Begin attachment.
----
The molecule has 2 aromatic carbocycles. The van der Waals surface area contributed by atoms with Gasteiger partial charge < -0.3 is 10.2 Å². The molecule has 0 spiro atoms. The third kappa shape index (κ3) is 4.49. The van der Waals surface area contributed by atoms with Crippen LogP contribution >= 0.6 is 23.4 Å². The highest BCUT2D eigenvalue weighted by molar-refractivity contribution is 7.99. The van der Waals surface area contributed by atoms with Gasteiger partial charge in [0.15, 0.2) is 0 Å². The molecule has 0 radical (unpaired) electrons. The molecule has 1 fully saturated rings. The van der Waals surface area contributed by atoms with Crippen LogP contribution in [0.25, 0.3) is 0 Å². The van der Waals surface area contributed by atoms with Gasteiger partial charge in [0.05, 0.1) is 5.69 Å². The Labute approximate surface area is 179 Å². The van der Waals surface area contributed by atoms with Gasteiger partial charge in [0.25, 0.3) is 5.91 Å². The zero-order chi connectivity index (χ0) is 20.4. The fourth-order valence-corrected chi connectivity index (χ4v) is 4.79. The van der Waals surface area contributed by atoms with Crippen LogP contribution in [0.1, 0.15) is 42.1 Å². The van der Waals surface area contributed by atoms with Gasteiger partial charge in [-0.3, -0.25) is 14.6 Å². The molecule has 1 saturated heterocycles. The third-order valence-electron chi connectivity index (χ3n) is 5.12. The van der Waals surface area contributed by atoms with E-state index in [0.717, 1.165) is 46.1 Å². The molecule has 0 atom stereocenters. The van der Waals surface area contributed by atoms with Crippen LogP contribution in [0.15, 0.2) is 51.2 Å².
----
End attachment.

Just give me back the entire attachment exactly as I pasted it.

The molecule has 2 aromatic carbocycles. The van der Waals surface area contributed by atoms with Gasteiger partial charge < -0.3 is 10.2 Å². The molecule has 0 spiro atoms. The third kappa shape index (κ3) is 4.49. The van der Waals surface area contributed by atoms with Crippen LogP contribution >= 0.6 is 23.4 Å². The highest BCUT2D eigenvalue weighted by molar-refractivity contribution is 7.99. The van der Waals surface area contributed by atoms with Gasteiger partial charge in [0.15, 0.2) is 0 Å². The molecule has 0 radical (unpaired) electrons. The molecule has 1 fully saturated rings. The van der Waals surface area contributed by atoms with Crippen LogP contribution in [0.25, 0.3) is 0 Å². The van der Waals surface area contributed by atoms with Gasteiger partial charge in [0.05, 0.1) is 5.69 Å². The Labute approximate surface area is 179 Å². The van der Waals surface area contributed by atoms with Gasteiger partial charge in [0.25, 0.3) is 5.91 Å². The zero-order chi connectivity index (χ0) is 20.4. The fourth-order valence-corrected chi connectivity index (χ4v) is 4.79. The van der Waals surface area contributed by atoms with Crippen LogP contribution in [0.1, 0.15) is 42.1 Å². The van der Waals surface area contributed by atoms with Gasteiger partial charge in [-0.3, -0.25) is 14.6 Å². The molecule has 1 saturated heterocycles. The third-order valence-electron chi connectivity index (χ3n) is 5.12. The van der Waals surface area contributed by atoms with E-state index in [0.717, 1.165) is 46.1 Å². The molecule has 0 atom stereocenters. The van der Waals surface area contributed by atoms with Crippen LogP contribution in [0.15, 0.2) is 51.2 Å².